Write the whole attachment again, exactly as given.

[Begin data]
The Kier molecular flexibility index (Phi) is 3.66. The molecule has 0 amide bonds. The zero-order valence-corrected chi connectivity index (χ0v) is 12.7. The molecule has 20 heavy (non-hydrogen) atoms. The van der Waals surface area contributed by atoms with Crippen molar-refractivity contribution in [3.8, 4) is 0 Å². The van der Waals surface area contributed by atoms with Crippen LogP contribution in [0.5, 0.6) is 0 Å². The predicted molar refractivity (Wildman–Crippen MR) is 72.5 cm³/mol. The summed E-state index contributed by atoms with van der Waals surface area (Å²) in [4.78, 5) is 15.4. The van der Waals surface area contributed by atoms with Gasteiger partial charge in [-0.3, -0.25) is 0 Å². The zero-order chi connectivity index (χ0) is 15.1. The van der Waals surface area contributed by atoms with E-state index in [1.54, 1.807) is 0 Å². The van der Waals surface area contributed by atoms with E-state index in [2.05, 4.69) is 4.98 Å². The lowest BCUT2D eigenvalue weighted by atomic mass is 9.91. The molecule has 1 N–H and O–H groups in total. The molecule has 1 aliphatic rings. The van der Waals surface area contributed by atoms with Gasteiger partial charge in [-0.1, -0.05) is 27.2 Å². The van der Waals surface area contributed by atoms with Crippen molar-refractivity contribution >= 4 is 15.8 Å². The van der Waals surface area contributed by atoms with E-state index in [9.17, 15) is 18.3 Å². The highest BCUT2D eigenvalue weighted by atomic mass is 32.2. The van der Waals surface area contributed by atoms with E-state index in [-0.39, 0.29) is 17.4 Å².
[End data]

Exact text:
The Kier molecular flexibility index (Phi) is 3.66. The molecule has 0 amide bonds. The zero-order valence-corrected chi connectivity index (χ0v) is 12.7. The molecule has 20 heavy (non-hydrogen) atoms. The van der Waals surface area contributed by atoms with Crippen molar-refractivity contribution in [3.8, 4) is 0 Å². The van der Waals surface area contributed by atoms with Crippen LogP contribution in [0.5, 0.6) is 0 Å². The predicted molar refractivity (Wildman–Crippen MR) is 72.5 cm³/mol. The summed E-state index contributed by atoms with van der Waals surface area (Å²) in [4.78, 5) is 15.4. The van der Waals surface area contributed by atoms with Gasteiger partial charge in [-0.3, -0.25) is 0 Å². The zero-order chi connectivity index (χ0) is 15.1. The van der Waals surface area contributed by atoms with E-state index in [1.54, 1.807) is 0 Å². The van der Waals surface area contributed by atoms with E-state index in [2.05, 4.69) is 4.98 Å². The lowest BCUT2D eigenvalue weighted by atomic mass is 9.91. The molecule has 1 N–H and O–H groups in total. The molecule has 1 aliphatic rings. The van der Waals surface area contributed by atoms with Gasteiger partial charge in [-0.1, -0.05) is 27.2 Å². The van der Waals surface area contributed by atoms with Crippen molar-refractivity contribution >= 4 is 15.8 Å². The van der Waals surface area contributed by atoms with E-state index in [9.17, 15) is 18.3 Å². The highest BCUT2D eigenvalue weighted by atomic mass is 32.2. The van der Waals surface area contributed by atoms with E-state index in [-0.39, 0.29) is 17.4 Å².